Midlothian Council suspends the use of weed killer

Use of a common weed killer has been temporarily suspended by Midlothian Council over concerns about its impact on communities.
Midlothian Council Debating chamber at Midlothian House, Buccleuch St in Dalkeith 19/2/18Midlothian Council Debating chamber at Midlothian House, Buccleuch St in Dalkeith 19/2/18
Midlothian Council Debating chamber at Midlothian House, Buccleuch St in Dalkeith 19/2/18

The local authority agreed to halt the use of glyphosate weed killers across its services while it investigates concerns about its safety. The commonly used herbicide is available to buy at DIY stores and gardening centres across the UK.

Councillor Colin Cassidy (SNP), who brought a motion to the local authority demanding a ban on its use, said he had seen the impact with his own eyes after a recent spraying near his home left his driveway “covered with dead bees”.

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And he said concerns had been raised by residents whose dogs had become violently ill after eating grass in local parks.

He said: “I’ve had complaints about the council spraying dandelions in the early spring. Dandelions are the first source of food for bees and bees are an essential part of the ecosystem as everyone knows.

“In Lugton there is a very large bee colony and as soon as the sun shone, the flowers came out and our men were up there with the sprays, spraying them.”

Glyphosate is a herbicide which has been banned across several European countries and states in America amid concerns about its effect on wildlife and health.

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Two US court cases have seen juries rule it caused cancer in the last year although America’s Environmental Protection Agency has this month insisted it is not a carcinogen.

However concerns have been raised about the cumulative effect of using it year after year and its impact on wildlife and public health.

Councillor Cassidy told fellow councillors: This is not only a cost to our insect life,  this is a cost to human life.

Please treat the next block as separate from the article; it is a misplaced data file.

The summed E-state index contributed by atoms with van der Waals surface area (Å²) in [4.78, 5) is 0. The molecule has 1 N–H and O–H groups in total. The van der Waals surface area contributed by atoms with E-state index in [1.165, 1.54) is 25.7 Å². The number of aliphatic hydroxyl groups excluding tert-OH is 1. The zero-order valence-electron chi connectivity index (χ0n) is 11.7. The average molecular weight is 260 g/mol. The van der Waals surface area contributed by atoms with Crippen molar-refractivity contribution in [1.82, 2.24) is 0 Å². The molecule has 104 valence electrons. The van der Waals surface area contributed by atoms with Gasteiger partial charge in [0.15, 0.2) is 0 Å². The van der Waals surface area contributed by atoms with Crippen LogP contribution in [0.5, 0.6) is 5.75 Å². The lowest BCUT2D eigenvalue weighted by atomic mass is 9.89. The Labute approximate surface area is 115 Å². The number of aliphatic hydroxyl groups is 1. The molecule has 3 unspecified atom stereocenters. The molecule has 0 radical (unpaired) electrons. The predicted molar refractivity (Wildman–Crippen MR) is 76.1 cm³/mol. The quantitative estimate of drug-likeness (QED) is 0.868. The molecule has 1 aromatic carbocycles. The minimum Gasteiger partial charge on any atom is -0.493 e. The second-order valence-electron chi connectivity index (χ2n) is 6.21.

“The French have banned it, there are something like 12 states in America who have banned it. We have to take the first step.”

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However, his motion sparked a debate during last week’s council meeting after colleagues raised concerns about the impact of  a ban.

Cllr John Hackett (Lab)warned finding an alternative could be costly at a time when there was no money in the budget to find a change.

He called for more research to be carried out before any ban was introduced and “one more cycle” to be allowed before a decision is taken.

He warned: “The consequence of not using it is we will have weeds. This is why we have weed management.”

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And he told SNP councillors calling for the ban that he would send complaints he received from constituents about weeds to their offices.

The debate led Provost Councillor Peter Smaill to comment “I never expected dandelions to be quite this emotive.”

However Cllr Dianne Alexander (SNP), who seconded the motion for a ban, said: “We are creating an eco disaster. We have to take a stance somewhere and it would be better to take it now.”

Cllr Andrew Hardie (Con) suggested a moratorium on the use of glyphosate until a report on their impact could be brought to the next council meeting. Cllr Peter Smaill asked members to vote on the “motion on dandelions proposing a moratorium”, adding “it will possible mean more weeds and dandelions in the next month or two”. It was passed unanimously.